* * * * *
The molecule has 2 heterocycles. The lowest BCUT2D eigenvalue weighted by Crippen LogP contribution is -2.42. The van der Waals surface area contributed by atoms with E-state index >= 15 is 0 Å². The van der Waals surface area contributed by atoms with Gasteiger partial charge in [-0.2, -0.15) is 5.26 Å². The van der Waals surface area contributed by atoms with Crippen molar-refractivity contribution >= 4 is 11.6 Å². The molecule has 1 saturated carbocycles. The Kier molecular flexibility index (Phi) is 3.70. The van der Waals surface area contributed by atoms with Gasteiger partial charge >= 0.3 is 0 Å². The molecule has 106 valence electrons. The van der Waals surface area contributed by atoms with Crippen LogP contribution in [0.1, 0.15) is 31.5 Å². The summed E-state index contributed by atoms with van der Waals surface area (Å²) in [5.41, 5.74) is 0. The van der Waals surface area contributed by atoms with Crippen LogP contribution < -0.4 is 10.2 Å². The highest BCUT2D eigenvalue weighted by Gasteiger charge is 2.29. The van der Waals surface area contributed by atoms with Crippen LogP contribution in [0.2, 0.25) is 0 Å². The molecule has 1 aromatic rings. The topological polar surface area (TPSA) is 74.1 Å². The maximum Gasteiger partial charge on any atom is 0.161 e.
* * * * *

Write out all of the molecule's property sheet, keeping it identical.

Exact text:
The molecule has 2 heterocycles. The lowest BCUT2D eigenvalue weighted by Crippen LogP contribution is -2.42. The van der Waals surface area contributed by atoms with E-state index >= 15 is 0 Å². The van der Waals surface area contributed by atoms with Gasteiger partial charge in [-0.2, -0.15) is 5.26 Å². The van der Waals surface area contributed by atoms with Crippen molar-refractivity contribution >= 4 is 11.6 Å². The molecule has 1 saturated carbocycles. The Kier molecular flexibility index (Phi) is 3.70. The van der Waals surface area contributed by atoms with Gasteiger partial charge >= 0.3 is 0 Å². The molecule has 106 valence electrons. The van der Waals surface area contributed by atoms with Crippen LogP contribution in [0.1, 0.15) is 31.5 Å². The summed E-state index contributed by atoms with van der Waals surface area (Å²) in [5.41, 5.74) is 0. The van der Waals surface area contributed by atoms with Crippen LogP contribution < -0.4 is 10.2 Å². The highest BCUT2D eigenvalue weighted by Gasteiger charge is 2.29. The van der Waals surface area contributed by atoms with Crippen LogP contribution in [0.2, 0.25) is 0 Å². The molecule has 1 aromatic rings. The topological polar surface area (TPSA) is 74.1 Å². The maximum Gasteiger partial charge on any atom is 0.161 e.